Generations of Arabs have paid with their lives and their futures because of a set of illusions that had nothing to do with Israel; these illusions come from deep within the world that we Arabs have constructed for ourselves, a world built upon denial, bombast and imagined past glories, ideas that have since been exposed as bankrupt and dangerous to the future of the young Arab men and women who set out in 2011, against all odds, to build a new order.

In the place of these illusions, the young revolutionaries made the struggle against their own dictatorships their political priority, just as their Iraqi counterparts had done in vain 20 years earlier after the first gulf war.

Ideas are not constrained by frontiers or borders. Young people in the Arab world are not constrained by the prejudices of old men, by my generation’s acquiescence to and compromises with dictatorships. And so in Tunisia, Egypt, Libya, Yemen, Bahrain and Syria, a new movement that is still in the making has demanded a political order that derives its legitimacy from genuine citizenship.

It envisions new forms of community not based on a suffocating nationalist embrace supposedly designed to hold in check the avaricious intentions of America and Israel. All the Tunisian fruit vendor Mohamed Bouazizi was asking for in December 2010 was dignity and respect. That is how the Arab Spring began, and the toppling of the first Arab dictator, Saddam Hussein, paved the way for young Arabs to imagine it.

THE Arab Spring is now turning into an Arab winter. The old rules that governed Arab politics have been turned completely upside down. Here, too, Iraq offers lessons.

Mr. Hussein used sectarianism and nationalism as tools against his internal enemies when he was weak. Today’s Iraqi Shiite parties are doing worse: they are legitimizing their rule on a sectarian basis. The idea of Iraq as a multiethnic country is being abandoned, and the same dynamic is at work in Syria.

The support that several key Arab monarchies are providing to Syrian resistance forces fighting against President Bashar al-Assad is further undermining the legitimacy of the whole Arab state system. The war will go on until Mr. Assad is gone and perhaps the state we know as Syria is, too. The only success story seems to be the Kurds — the great losers of the post-World War I order — who have built a thriving semiautonomous region in northern Iraq that might eventually require independence to sustain its success.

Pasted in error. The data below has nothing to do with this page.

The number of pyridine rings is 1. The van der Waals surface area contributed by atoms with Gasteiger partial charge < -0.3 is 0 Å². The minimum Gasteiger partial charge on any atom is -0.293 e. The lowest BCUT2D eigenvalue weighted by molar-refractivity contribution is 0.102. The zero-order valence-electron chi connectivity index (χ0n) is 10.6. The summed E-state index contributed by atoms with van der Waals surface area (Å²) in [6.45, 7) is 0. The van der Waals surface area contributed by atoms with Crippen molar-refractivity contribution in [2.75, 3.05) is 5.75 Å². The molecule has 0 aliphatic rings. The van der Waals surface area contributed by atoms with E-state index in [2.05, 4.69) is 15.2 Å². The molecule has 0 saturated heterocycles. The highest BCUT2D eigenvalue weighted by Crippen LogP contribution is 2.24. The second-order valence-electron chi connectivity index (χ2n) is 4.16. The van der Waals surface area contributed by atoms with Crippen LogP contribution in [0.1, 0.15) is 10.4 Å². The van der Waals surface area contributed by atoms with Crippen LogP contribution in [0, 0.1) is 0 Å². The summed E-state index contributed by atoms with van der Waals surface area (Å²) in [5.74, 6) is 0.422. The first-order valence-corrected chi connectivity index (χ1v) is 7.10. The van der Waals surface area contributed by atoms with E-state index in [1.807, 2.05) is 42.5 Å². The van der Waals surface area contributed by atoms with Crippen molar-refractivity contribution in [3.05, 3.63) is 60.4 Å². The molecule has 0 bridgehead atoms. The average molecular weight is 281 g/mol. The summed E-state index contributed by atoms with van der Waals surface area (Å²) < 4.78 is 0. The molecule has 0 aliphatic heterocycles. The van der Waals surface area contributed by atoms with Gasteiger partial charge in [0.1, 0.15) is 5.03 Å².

Our species, at least in its modern garb, needs states, even imperfect ones. States are still the cornerstones of our security as individuals, and provide at least the possibility of a civilized way of life.

Traditionally conservative Arab monarchies are now doing the unthinkable and risking total state collapse in Syria. They are opposing Mr. Assad’s Arab nationalist regime in an attempt to dictate the kind of country that will emerge from the chaos and to ensure some form of influence over the new Syria. That is the only way to salvage something of the old Arab order that they feel shifting under their feet.

And against these kinds of forces, unfortunately, the young revolutionaries of the Arab Spring are helpless.

Kanan Makiya is a professor of Islamic and Middle Eastern Studies at Brandeis University and the author of “Republic of Fear: The Politics of Modern Iraq” and “Cruelty and Silence: War, Tyranny, Uprising, and the Arab World.”